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What I love are the horses.  I love the process of building a relationship with the horse and the process of horse and rider developing together.

Jamie Stump

My Story


Discovering My Passion

My journey with horses began on a family vacation to Arizona when I was 10 years old.  My family was not a “horse family”, but one of the activities we had planned on the trip was a guided trail ride.  I was assigned to a beautiful black and white paint named Tom. While riding Tom I remember looking down at him and wishing to myself the ride would never end.  The trail ride did end, but it was just the beginning of what would become my life-long passion.

A Horse of My Own

Immediately upon returning from our family vacation, I convinced my parents to sign me up for weekly lessons at a local stable.  I soon began working at the stable after school and on weekends—doing anything I could to get more time with horses. The work eventually made it possible for me to lease a horse which gave me more time in the saddle.  Of course, like every horse-crazy, little girl I wanted nothing more than to have my very own horse. I often clipped out classified ads in the newspaper and wrote letters to my parents begging them to help me get a horse.  My thoughts were filled with horses day and night.  After years of begging and pleading my parents and grandparents finally gave in and made my dream of owning a horse come true.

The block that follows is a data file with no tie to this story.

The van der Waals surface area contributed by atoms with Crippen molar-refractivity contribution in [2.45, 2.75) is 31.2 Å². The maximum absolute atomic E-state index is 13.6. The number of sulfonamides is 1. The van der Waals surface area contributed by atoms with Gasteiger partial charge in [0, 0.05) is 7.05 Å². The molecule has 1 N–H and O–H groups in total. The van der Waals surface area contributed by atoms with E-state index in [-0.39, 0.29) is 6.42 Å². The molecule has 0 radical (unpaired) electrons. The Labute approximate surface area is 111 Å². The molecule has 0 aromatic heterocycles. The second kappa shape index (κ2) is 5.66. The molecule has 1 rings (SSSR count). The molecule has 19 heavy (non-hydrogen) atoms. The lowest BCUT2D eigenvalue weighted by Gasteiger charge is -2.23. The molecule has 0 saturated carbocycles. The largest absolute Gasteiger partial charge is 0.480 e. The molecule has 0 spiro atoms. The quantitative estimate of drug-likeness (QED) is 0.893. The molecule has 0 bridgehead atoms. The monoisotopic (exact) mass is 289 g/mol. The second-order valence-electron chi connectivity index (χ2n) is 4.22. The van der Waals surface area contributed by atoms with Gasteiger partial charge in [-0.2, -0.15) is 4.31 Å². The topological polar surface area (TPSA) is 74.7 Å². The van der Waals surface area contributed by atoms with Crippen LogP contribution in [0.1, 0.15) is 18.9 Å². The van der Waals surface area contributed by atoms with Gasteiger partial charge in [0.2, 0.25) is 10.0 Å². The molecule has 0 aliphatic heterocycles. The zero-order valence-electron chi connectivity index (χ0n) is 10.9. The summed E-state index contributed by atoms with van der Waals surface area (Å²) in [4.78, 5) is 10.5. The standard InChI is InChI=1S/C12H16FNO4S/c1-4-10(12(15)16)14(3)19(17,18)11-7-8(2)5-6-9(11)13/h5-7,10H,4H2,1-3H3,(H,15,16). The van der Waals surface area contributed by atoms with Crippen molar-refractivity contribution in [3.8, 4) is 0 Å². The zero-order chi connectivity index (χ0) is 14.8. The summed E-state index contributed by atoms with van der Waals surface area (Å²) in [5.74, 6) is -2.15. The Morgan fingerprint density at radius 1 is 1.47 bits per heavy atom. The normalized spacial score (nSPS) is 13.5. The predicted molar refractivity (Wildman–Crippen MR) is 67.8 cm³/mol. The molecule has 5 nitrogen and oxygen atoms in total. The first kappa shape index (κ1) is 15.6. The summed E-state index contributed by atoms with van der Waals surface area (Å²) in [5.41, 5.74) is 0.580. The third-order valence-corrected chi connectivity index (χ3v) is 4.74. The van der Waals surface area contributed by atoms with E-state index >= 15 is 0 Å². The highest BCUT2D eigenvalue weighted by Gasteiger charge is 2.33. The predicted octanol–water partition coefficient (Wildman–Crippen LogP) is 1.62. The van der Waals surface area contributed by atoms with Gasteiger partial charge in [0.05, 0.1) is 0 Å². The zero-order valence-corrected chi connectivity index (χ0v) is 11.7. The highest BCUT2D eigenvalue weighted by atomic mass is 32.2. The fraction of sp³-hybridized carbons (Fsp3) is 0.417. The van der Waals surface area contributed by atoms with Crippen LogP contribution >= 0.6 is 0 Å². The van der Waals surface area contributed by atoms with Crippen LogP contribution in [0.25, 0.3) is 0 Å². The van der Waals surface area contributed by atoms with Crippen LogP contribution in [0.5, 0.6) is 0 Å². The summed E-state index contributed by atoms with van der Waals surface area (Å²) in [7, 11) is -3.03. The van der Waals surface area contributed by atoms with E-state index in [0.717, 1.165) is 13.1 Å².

The Horse that Taught Me To Believe

When D’Artagnan (“Dart” for short) came into my life he was only 5 years old.  He was a stocky, little paint that had only recently been gelded.  His only under saddle experience was as a trail horse. He wasn't much to look at as his coat was bleached from the sun, one of his ears had a "chip" in it, and he had virtually no muscle tone.  But, there was something I liked about him that is hard to explain; I just got the feeling he was meant to be my horse. I overheard comments made from other people at the barn about how he would never amount to much of anything and he wasn’t well suited for what I hoped to accomplish—I knew differently.  I was the happiest girl in the world the day we bought him. As we developed our partnership I sincerely believed Dart and I were capable of doing anything any other horse and rider could do. I remember entering warm-up arenas surrounded by expensive, purpose-bred horses and thinking to myself, “there is nothing they can do that we can’t do.”  With this positive attitude and strong partnership we went on to compete through Preliminary Combined Training Events and obtained a USDF Bronze Medal together.  Dart taught me ordinary horses and ordinary people can accomplish extraordinary things when they believe they can.